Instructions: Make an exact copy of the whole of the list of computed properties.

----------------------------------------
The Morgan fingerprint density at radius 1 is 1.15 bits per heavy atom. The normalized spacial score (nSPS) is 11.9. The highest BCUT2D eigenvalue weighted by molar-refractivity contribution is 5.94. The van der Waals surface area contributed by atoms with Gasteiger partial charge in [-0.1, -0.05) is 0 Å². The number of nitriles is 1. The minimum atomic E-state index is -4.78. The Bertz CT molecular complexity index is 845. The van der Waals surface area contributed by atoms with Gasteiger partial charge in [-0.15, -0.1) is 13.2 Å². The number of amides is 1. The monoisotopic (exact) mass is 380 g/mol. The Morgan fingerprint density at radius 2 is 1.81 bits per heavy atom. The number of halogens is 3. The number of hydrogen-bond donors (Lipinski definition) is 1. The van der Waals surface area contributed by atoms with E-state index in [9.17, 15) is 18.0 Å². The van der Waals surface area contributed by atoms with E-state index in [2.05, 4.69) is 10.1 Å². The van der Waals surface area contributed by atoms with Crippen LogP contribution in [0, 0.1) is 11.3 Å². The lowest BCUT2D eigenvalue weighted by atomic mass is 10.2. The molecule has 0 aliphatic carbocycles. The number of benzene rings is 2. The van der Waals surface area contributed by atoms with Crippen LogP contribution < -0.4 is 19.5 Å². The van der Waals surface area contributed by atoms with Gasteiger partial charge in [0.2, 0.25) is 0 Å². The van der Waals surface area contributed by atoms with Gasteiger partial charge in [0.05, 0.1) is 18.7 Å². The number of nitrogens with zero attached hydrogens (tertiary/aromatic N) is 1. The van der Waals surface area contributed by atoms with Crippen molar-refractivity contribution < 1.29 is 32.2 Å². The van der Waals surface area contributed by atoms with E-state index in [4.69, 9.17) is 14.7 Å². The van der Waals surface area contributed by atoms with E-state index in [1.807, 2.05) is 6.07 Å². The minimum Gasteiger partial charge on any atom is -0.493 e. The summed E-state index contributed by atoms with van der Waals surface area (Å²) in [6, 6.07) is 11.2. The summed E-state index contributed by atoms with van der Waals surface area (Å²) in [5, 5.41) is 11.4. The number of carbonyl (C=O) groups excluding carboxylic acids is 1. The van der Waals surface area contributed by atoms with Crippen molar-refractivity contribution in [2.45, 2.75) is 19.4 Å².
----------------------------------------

The Morgan fingerprint density at radius 1 is 1.15 bits per heavy atom. The normalized spacial score (nSPS) is 11.9. The highest BCUT2D eigenvalue weighted by molar-refractivity contribution is 5.94. The van der Waals surface area contributed by atoms with Gasteiger partial charge in [-0.1, -0.05) is 0 Å². The number of nitriles is 1. The minimum atomic E-state index is -4.78. The Bertz CT molecular complexity index is 845. The van der Waals surface area contributed by atoms with Gasteiger partial charge in [-0.15, -0.1) is 13.2 Å². The number of amides is 1. The monoisotopic (exact) mass is 380 g/mol. The Morgan fingerprint density at radius 2 is 1.81 bits per heavy atom. The number of halogens is 3. The number of hydrogen-bond donors (Lipinski definition) is 1. The van der Waals surface area contributed by atoms with E-state index in [9.17, 15) is 18.0 Å². The van der Waals surface area contributed by atoms with E-state index in [2.05, 4.69) is 10.1 Å². The van der Waals surface area contributed by atoms with Crippen LogP contribution in [0, 0.1) is 11.3 Å². The lowest BCUT2D eigenvalue weighted by atomic mass is 10.2. The molecule has 0 aliphatic carbocycles. The number of benzene rings is 2. The van der Waals surface area contributed by atoms with Crippen LogP contribution < -0.4 is 19.5 Å². The van der Waals surface area contributed by atoms with Gasteiger partial charge in [0.2, 0.25) is 0 Å². The van der Waals surface area contributed by atoms with Gasteiger partial charge in [0.05, 0.1) is 18.7 Å². The number of nitrogens with zero attached hydrogens (tertiary/aromatic N) is 1. The van der Waals surface area contributed by atoms with Crippen molar-refractivity contribution < 1.29 is 32.2 Å². The van der Waals surface area contributed by atoms with E-state index in [4.69, 9.17) is 14.7 Å². The van der Waals surface area contributed by atoms with E-state index in [1.807, 2.05) is 6.07 Å². The minimum Gasteiger partial charge on any atom is -0.493 e. The summed E-state index contributed by atoms with van der Waals surface area (Å²) in [6, 6.07) is 11.2. The summed E-state index contributed by atoms with van der Waals surface area (Å²) in [5, 5.41) is 11.4. The number of carbonyl (C=O) groups excluding carboxylic acids is 1. The van der Waals surface area contributed by atoms with Crippen molar-refractivity contribution in [2.45, 2.75) is 19.4 Å².